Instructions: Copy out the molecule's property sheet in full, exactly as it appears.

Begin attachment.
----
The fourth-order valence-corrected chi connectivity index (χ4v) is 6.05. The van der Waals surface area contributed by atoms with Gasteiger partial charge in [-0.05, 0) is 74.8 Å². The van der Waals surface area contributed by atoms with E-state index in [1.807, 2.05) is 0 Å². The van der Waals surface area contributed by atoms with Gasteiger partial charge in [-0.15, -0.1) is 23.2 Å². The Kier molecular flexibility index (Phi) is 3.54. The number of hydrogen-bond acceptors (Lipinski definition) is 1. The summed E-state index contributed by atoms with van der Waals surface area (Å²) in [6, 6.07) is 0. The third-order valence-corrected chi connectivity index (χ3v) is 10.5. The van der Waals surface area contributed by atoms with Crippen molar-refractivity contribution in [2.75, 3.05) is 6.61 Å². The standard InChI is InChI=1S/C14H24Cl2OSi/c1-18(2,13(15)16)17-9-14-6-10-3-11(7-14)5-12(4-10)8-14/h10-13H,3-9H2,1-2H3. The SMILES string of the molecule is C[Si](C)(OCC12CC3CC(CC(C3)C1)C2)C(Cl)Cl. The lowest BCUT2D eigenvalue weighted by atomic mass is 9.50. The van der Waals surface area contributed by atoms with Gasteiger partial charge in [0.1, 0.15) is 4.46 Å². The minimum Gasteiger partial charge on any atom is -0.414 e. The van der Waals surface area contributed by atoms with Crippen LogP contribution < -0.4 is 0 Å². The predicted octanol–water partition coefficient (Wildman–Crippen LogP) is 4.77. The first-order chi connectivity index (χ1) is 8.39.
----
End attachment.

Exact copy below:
The fourth-order valence-corrected chi connectivity index (χ4v) is 6.05. The van der Waals surface area contributed by atoms with Gasteiger partial charge in [-0.05, 0) is 74.8 Å². The van der Waals surface area contributed by atoms with E-state index in [1.807, 2.05) is 0 Å². The van der Waals surface area contributed by atoms with Gasteiger partial charge in [-0.15, -0.1) is 23.2 Å². The Kier molecular flexibility index (Phi) is 3.54. The number of hydrogen-bond acceptors (Lipinski definition) is 1. The summed E-state index contributed by atoms with van der Waals surface area (Å²) in [6, 6.07) is 0. The third-order valence-corrected chi connectivity index (χ3v) is 10.5. The van der Waals surface area contributed by atoms with Crippen molar-refractivity contribution in [2.75, 3.05) is 6.61 Å². The standard InChI is InChI=1S/C14H24Cl2OSi/c1-18(2,13(15)16)17-9-14-6-10-3-11(7-14)5-12(4-10)8-14/h10-13H,3-9H2,1-2H3. The SMILES string of the molecule is C[Si](C)(OCC12CC3CC(CC(C3)C1)C2)C(Cl)Cl. The lowest BCUT2D eigenvalue weighted by atomic mass is 9.50. The van der Waals surface area contributed by atoms with Gasteiger partial charge in [0.1, 0.15) is 4.46 Å². The minimum Gasteiger partial charge on any atom is -0.414 e. The van der Waals surface area contributed by atoms with Crippen LogP contribution < -0.4 is 0 Å². The predicted octanol–water partition coefficient (Wildman–Crippen LogP) is 4.77. The first-order chi connectivity index (χ1) is 8.39.